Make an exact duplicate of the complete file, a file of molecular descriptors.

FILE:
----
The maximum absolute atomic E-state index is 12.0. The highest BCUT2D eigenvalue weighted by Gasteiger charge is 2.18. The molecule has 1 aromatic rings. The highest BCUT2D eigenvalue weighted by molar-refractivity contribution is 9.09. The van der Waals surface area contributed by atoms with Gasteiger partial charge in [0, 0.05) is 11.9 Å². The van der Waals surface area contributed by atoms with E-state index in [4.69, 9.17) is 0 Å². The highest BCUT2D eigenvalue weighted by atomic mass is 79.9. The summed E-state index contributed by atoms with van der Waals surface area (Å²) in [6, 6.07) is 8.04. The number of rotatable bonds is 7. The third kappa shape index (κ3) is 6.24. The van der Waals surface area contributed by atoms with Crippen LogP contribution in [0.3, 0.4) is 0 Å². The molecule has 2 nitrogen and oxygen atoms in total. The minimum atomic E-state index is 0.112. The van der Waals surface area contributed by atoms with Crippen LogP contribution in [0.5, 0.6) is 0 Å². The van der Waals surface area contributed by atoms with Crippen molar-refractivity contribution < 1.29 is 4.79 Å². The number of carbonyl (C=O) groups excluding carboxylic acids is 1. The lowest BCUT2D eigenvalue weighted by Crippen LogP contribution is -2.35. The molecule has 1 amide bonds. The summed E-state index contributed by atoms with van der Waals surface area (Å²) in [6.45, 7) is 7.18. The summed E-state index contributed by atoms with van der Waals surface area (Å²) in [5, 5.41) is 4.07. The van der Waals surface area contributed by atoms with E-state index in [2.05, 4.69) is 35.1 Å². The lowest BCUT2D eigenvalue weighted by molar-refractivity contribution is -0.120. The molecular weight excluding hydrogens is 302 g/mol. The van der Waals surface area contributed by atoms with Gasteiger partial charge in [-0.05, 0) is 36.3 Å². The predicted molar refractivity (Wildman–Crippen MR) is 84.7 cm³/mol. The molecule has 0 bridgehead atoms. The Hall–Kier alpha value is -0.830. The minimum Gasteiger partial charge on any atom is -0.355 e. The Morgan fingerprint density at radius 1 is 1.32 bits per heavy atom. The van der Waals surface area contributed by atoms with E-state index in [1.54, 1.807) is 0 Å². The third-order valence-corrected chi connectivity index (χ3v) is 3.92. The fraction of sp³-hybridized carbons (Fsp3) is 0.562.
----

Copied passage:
The maximum absolute atomic E-state index is 12.0. The highest BCUT2D eigenvalue weighted by Gasteiger charge is 2.18. The molecule has 1 aromatic rings. The highest BCUT2D eigenvalue weighted by molar-refractivity contribution is 9.09. The van der Waals surface area contributed by atoms with Gasteiger partial charge in [0, 0.05) is 11.9 Å². The van der Waals surface area contributed by atoms with E-state index in [4.69, 9.17) is 0 Å². The highest BCUT2D eigenvalue weighted by atomic mass is 79.9. The summed E-state index contributed by atoms with van der Waals surface area (Å²) in [6, 6.07) is 8.04. The number of rotatable bonds is 7. The third kappa shape index (κ3) is 6.24. The van der Waals surface area contributed by atoms with Crippen LogP contribution in [0.3, 0.4) is 0 Å². The molecule has 2 nitrogen and oxygen atoms in total. The minimum atomic E-state index is 0.112. The van der Waals surface area contributed by atoms with Crippen LogP contribution in [0.5, 0.6) is 0 Å². The van der Waals surface area contributed by atoms with Crippen molar-refractivity contribution < 1.29 is 4.79 Å². The number of carbonyl (C=O) groups excluding carboxylic acids is 1. The lowest BCUT2D eigenvalue weighted by Crippen LogP contribution is -2.35. The molecule has 1 amide bonds. The summed E-state index contributed by atoms with van der Waals surface area (Å²) in [6.45, 7) is 7.18. The summed E-state index contributed by atoms with van der Waals surface area (Å²) in [5, 5.41) is 4.07. The van der Waals surface area contributed by atoms with E-state index in [2.05, 4.69) is 35.1 Å². The lowest BCUT2D eigenvalue weighted by molar-refractivity contribution is -0.120. The molecular weight excluding hydrogens is 302 g/mol. The van der Waals surface area contributed by atoms with Gasteiger partial charge in [-0.05, 0) is 36.3 Å². The predicted molar refractivity (Wildman–Crippen MR) is 84.7 cm³/mol. The molecule has 0 bridgehead atoms. The Hall–Kier alpha value is -0.830. The minimum Gasteiger partial charge on any atom is -0.355 e. The Morgan fingerprint density at radius 1 is 1.32 bits per heavy atom. The van der Waals surface area contributed by atoms with E-state index in [1.54, 1.807) is 0 Å². The third-order valence-corrected chi connectivity index (χ3v) is 3.92. The fraction of sp³-hybridized carbons (Fsp3) is 0.562.